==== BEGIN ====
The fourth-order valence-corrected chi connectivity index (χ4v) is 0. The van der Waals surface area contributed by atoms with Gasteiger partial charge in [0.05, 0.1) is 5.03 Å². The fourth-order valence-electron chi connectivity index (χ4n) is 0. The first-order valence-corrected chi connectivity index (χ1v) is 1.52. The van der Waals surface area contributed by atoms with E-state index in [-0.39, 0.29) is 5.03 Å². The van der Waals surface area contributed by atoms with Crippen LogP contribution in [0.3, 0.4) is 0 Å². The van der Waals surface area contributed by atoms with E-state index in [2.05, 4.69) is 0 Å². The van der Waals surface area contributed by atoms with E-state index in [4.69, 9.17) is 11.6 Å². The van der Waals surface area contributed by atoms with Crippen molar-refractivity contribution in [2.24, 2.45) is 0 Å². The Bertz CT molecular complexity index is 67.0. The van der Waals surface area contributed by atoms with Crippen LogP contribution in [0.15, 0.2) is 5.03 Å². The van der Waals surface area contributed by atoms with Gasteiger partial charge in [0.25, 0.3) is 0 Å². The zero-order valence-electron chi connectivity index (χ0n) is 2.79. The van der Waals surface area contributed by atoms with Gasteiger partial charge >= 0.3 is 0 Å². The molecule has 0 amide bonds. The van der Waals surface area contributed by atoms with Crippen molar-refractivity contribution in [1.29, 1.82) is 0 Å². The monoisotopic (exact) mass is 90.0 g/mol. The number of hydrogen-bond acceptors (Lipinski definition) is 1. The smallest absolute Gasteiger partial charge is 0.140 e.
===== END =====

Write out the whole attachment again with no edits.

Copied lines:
The fourth-order valence-corrected chi connectivity index (χ4v) is 0. The van der Waals surface area contributed by atoms with Gasteiger partial charge in [0.05, 0.1) is 5.03 Å². The fourth-order valence-electron chi connectivity index (χ4n) is 0. The first-order valence-corrected chi connectivity index (χ1v) is 1.52. The van der Waals surface area contributed by atoms with E-state index in [-0.39, 0.29) is 5.03 Å². The van der Waals surface area contributed by atoms with Crippen LogP contribution in [0.3, 0.4) is 0 Å². The van der Waals surface area contributed by atoms with E-state index in [2.05, 4.69) is 0 Å². The van der Waals surface area contributed by atoms with E-state index in [4.69, 9.17) is 11.6 Å². The van der Waals surface area contributed by atoms with Crippen molar-refractivity contribution in [2.24, 2.45) is 0 Å². The Bertz CT molecular complexity index is 67.0. The van der Waals surface area contributed by atoms with Crippen LogP contribution in [0.15, 0.2) is 5.03 Å². The van der Waals surface area contributed by atoms with Gasteiger partial charge in [0.25, 0.3) is 0 Å². The zero-order valence-electron chi connectivity index (χ0n) is 2.79. The van der Waals surface area contributed by atoms with Gasteiger partial charge >= 0.3 is 0 Å². The molecule has 0 amide bonds. The van der Waals surface area contributed by atoms with Crippen molar-refractivity contribution in [1.29, 1.82) is 0 Å². The monoisotopic (exact) mass is 90.0 g/mol. The number of hydrogen-bond acceptors (Lipinski definition) is 1. The smallest absolute Gasteiger partial charge is 0.140 e.